The Bureau of Labor Statistics (BLS) reported consumer prices increased in April. The Consumer Price Index (CPI) rose at a seasonally adjusted annual rate of 1.2%. Excluding the volatile food and energy components, the “core” CPI rose at a seasonally adjusted annual rate of 3.1%.
Large swings in energy prices account for most of the divergence between CPI and the core measure in recent years. Steep declines in energy prices since the middle of last year widened the gap between overall and core inflation. Increases in energy prices in February and March narrowed the gap, but declining energy prices in April sent the all items CPI and core measures in opposite directions again.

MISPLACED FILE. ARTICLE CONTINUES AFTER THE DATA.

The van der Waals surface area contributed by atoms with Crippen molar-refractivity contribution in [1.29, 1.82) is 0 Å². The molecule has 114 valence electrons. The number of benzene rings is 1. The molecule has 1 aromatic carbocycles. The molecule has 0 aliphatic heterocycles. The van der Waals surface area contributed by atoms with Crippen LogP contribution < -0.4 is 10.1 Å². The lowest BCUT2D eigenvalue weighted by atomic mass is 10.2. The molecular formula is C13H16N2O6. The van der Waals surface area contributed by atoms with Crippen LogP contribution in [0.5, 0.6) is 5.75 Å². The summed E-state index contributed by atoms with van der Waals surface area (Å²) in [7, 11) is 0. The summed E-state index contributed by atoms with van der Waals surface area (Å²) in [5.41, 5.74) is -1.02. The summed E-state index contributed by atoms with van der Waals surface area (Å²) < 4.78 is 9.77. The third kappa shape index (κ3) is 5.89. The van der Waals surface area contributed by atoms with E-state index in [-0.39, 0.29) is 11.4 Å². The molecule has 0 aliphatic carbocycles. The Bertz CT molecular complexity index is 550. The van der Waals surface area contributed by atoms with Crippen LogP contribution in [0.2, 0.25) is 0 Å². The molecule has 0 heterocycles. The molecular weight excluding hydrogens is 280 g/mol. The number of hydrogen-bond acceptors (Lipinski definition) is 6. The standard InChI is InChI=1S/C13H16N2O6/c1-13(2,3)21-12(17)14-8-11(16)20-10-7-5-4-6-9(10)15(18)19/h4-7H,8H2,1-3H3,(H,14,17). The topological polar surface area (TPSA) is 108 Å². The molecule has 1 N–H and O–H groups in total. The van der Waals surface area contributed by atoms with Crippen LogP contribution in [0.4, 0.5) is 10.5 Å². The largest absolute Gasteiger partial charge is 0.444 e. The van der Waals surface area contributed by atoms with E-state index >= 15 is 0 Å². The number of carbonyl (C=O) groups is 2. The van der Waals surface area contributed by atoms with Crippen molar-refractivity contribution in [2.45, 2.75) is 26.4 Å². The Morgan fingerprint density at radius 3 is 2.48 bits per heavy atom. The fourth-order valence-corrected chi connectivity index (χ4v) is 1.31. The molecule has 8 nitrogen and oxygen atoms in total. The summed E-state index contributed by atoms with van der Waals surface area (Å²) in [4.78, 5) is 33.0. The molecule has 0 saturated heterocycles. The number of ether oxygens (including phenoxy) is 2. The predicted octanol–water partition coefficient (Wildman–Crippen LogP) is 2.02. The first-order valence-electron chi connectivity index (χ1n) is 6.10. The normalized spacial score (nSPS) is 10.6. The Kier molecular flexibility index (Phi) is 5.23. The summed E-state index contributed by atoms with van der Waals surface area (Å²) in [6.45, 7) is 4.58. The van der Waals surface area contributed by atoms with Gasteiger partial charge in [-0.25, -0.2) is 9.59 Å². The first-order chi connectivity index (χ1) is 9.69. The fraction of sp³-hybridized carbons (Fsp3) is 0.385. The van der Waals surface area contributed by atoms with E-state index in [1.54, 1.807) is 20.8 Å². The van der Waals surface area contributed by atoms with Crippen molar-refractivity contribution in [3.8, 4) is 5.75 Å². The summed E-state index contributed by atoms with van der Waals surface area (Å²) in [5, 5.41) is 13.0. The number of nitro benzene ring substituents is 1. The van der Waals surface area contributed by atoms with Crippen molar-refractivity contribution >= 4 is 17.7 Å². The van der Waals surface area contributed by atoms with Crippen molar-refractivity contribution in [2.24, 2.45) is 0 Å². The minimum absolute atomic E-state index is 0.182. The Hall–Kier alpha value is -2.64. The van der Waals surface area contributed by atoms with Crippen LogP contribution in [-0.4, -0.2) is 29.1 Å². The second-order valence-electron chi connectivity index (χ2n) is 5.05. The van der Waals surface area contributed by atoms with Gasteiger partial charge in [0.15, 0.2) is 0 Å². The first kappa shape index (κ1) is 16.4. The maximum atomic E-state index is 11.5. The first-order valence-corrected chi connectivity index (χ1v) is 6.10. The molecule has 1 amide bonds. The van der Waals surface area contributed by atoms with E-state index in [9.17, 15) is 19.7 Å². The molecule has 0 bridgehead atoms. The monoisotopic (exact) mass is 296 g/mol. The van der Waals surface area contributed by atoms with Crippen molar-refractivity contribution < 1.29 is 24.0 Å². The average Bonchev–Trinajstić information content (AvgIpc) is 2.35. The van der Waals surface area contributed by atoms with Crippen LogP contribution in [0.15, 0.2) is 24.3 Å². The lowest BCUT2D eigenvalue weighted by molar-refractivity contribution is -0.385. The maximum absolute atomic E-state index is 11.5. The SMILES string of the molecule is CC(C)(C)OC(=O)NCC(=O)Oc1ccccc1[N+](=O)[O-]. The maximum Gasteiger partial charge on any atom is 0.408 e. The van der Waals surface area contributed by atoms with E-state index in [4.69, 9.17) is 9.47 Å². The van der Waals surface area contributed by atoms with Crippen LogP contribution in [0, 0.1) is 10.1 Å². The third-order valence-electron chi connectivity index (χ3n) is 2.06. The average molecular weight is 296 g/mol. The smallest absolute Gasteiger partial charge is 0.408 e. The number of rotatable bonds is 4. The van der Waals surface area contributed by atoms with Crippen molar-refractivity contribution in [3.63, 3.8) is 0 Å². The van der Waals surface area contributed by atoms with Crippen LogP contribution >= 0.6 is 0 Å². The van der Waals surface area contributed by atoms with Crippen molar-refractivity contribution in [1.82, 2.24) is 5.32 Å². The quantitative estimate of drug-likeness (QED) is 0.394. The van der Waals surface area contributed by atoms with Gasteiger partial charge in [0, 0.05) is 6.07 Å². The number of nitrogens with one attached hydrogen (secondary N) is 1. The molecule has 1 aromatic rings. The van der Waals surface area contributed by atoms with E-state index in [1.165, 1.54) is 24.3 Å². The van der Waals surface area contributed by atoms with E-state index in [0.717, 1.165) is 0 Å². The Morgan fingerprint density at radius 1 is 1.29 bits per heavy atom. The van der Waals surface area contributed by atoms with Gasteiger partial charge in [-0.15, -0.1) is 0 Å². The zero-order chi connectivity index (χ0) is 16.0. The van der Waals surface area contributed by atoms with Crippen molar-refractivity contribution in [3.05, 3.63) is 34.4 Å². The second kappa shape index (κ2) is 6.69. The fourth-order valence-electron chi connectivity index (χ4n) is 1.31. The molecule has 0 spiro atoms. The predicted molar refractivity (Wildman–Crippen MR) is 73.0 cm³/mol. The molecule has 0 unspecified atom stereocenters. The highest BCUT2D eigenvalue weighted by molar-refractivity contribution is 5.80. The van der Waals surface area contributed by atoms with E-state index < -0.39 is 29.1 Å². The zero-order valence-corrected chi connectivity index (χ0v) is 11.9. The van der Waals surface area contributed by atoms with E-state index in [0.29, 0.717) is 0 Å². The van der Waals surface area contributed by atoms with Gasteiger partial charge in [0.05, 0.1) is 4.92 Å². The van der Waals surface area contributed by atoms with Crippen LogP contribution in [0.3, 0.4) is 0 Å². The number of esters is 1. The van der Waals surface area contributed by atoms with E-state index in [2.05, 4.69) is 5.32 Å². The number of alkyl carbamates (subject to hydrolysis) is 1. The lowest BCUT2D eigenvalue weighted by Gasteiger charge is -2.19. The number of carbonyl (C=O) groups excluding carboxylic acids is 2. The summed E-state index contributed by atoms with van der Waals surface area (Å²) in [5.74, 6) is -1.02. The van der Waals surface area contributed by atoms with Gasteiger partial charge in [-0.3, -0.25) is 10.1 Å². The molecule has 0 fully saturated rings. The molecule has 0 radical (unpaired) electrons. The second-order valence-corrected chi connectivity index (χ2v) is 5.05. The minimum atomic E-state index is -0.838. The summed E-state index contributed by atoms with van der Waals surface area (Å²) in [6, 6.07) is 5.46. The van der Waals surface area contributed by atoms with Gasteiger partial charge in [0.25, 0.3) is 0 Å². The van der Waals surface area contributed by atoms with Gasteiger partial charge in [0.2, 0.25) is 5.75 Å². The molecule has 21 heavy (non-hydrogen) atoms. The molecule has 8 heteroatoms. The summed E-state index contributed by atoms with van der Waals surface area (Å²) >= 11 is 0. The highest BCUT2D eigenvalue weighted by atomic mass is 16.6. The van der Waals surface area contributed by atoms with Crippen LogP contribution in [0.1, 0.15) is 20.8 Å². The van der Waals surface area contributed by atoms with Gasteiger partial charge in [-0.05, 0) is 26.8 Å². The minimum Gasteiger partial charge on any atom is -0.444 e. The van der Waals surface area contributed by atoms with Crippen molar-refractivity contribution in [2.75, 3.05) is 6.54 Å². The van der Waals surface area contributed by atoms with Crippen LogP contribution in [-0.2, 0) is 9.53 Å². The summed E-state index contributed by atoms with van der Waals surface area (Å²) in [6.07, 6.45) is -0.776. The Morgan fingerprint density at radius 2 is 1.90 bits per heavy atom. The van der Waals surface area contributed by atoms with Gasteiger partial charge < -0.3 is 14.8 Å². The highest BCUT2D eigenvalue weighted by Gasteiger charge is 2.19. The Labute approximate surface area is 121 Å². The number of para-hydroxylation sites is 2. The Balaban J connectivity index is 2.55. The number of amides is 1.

A “real” rent index can be constructed to indicate whether the inflation in rents is faster or slower than overall inflation. It provides insight into the supply and demand conditions for rental housing. When inflation in rents is rising faster (slower) than overall inflation, the “real” rent index rises (declines). The “real” rent index is calculated by dividing the price index for rent by the core CPI (to exclude the volatile energy component).
After declines during the recession, inflation in real rents accelerated from 2012 to 2014, a period of strong recovery in the multifamily sector, reaching a peak average annual rate of 1.7% in 2014. Real rent inflation has slowed in 2015, averaging 1.0% from January to April.